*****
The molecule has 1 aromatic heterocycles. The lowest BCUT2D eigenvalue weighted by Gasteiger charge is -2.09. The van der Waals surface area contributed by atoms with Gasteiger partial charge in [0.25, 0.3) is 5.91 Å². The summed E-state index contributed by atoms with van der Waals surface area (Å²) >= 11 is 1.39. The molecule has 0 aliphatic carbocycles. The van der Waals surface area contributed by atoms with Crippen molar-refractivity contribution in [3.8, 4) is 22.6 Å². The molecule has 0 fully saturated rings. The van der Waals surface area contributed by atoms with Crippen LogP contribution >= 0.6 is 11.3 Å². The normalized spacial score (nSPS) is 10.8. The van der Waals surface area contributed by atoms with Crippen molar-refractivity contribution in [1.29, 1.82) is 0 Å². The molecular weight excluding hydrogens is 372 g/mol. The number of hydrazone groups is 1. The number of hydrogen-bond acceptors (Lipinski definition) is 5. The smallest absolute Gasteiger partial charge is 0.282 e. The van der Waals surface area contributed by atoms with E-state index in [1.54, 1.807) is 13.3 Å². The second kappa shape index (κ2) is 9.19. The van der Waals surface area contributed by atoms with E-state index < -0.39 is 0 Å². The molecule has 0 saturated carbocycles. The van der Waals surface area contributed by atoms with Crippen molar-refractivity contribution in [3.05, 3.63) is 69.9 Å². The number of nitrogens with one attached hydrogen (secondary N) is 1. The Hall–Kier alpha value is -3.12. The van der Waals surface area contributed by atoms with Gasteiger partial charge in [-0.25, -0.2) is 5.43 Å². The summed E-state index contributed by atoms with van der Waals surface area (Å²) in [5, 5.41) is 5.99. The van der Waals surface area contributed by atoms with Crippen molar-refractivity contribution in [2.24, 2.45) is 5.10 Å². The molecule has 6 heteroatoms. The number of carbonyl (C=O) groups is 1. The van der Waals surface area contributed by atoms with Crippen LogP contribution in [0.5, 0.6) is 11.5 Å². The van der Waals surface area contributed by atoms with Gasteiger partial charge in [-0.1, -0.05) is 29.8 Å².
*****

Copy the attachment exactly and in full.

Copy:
The molecule has 1 aromatic heterocycles. The lowest BCUT2D eigenvalue weighted by Gasteiger charge is -2.09. The van der Waals surface area contributed by atoms with Gasteiger partial charge in [0.25, 0.3) is 5.91 Å². The summed E-state index contributed by atoms with van der Waals surface area (Å²) >= 11 is 1.39. The molecule has 0 aliphatic carbocycles. The van der Waals surface area contributed by atoms with Crippen molar-refractivity contribution in [3.8, 4) is 22.6 Å². The molecule has 0 fully saturated rings. The van der Waals surface area contributed by atoms with Crippen LogP contribution >= 0.6 is 11.3 Å². The normalized spacial score (nSPS) is 10.8. The van der Waals surface area contributed by atoms with Crippen molar-refractivity contribution in [1.29, 1.82) is 0 Å². The molecular weight excluding hydrogens is 372 g/mol. The number of hydrazone groups is 1. The number of hydrogen-bond acceptors (Lipinski definition) is 5. The smallest absolute Gasteiger partial charge is 0.282 e. The van der Waals surface area contributed by atoms with E-state index in [1.54, 1.807) is 13.3 Å². The second kappa shape index (κ2) is 9.19. The van der Waals surface area contributed by atoms with E-state index < -0.39 is 0 Å². The molecule has 0 saturated carbocycles. The van der Waals surface area contributed by atoms with Crippen molar-refractivity contribution in [3.05, 3.63) is 69.9 Å². The number of nitrogens with one attached hydrogen (secondary N) is 1. The Hall–Kier alpha value is -3.12. The van der Waals surface area contributed by atoms with Gasteiger partial charge in [-0.25, -0.2) is 5.43 Å². The summed E-state index contributed by atoms with van der Waals surface area (Å²) in [5, 5.41) is 5.99. The van der Waals surface area contributed by atoms with Crippen molar-refractivity contribution in [2.24, 2.45) is 5.10 Å². The molecule has 6 heteroatoms. The number of carbonyl (C=O) groups is 1. The van der Waals surface area contributed by atoms with Crippen LogP contribution in [0.5, 0.6) is 11.5 Å². The van der Waals surface area contributed by atoms with Gasteiger partial charge in [-0.1, -0.05) is 29.8 Å².